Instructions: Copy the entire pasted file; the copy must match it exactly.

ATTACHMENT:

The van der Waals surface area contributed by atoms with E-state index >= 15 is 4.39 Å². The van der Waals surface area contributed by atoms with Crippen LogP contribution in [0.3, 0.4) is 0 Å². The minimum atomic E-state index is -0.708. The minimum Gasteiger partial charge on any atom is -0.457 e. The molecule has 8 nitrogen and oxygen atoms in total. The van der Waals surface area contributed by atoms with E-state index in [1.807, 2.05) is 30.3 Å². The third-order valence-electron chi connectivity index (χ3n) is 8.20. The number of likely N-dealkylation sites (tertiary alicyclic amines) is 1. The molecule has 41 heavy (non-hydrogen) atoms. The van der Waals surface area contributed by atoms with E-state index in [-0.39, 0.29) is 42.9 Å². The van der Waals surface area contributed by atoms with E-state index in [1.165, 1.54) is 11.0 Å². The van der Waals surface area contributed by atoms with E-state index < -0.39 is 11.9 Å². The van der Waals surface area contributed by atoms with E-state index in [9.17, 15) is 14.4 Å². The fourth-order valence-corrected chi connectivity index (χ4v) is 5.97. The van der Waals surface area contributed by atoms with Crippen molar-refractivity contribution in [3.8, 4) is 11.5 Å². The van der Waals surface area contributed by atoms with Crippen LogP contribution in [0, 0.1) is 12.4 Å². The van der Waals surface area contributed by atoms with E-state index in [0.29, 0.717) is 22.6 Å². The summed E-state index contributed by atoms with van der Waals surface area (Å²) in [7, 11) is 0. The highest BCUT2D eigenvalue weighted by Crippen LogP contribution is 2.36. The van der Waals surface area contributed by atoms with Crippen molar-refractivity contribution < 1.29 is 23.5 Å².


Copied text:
The van der Waals surface area contributed by atoms with E-state index >= 15 is 4.39 Å². The van der Waals surface area contributed by atoms with Crippen LogP contribution in [0.3, 0.4) is 0 Å². The minimum atomic E-state index is -0.708. The minimum Gasteiger partial charge on any atom is -0.457 e. The molecule has 8 nitrogen and oxygen atoms in total. The van der Waals surface area contributed by atoms with E-state index in [1.807, 2.05) is 30.3 Å². The third-order valence-electron chi connectivity index (χ3n) is 8.20. The number of likely N-dealkylation sites (tertiary alicyclic amines) is 1. The molecule has 41 heavy (non-hydrogen) atoms. The van der Waals surface area contributed by atoms with E-state index in [-0.39, 0.29) is 42.9 Å². The van der Waals surface area contributed by atoms with E-state index in [1.165, 1.54) is 11.0 Å². The van der Waals surface area contributed by atoms with E-state index < -0.39 is 11.9 Å². The van der Waals surface area contributed by atoms with E-state index in [9.17, 15) is 14.4 Å². The fourth-order valence-corrected chi connectivity index (χ4v) is 5.97. The van der Waals surface area contributed by atoms with Crippen molar-refractivity contribution in [3.8, 4) is 11.5 Å². The van der Waals surface area contributed by atoms with Crippen LogP contribution in [0, 0.1) is 12.4 Å². The van der Waals surface area contributed by atoms with E-state index in [0.29, 0.717) is 22.6 Å². The summed E-state index contributed by atoms with van der Waals surface area (Å²) in [7, 11) is 0. The highest BCUT2D eigenvalue weighted by Crippen LogP contribution is 2.36. The van der Waals surface area contributed by atoms with Crippen molar-refractivity contribution < 1.29 is 23.5 Å².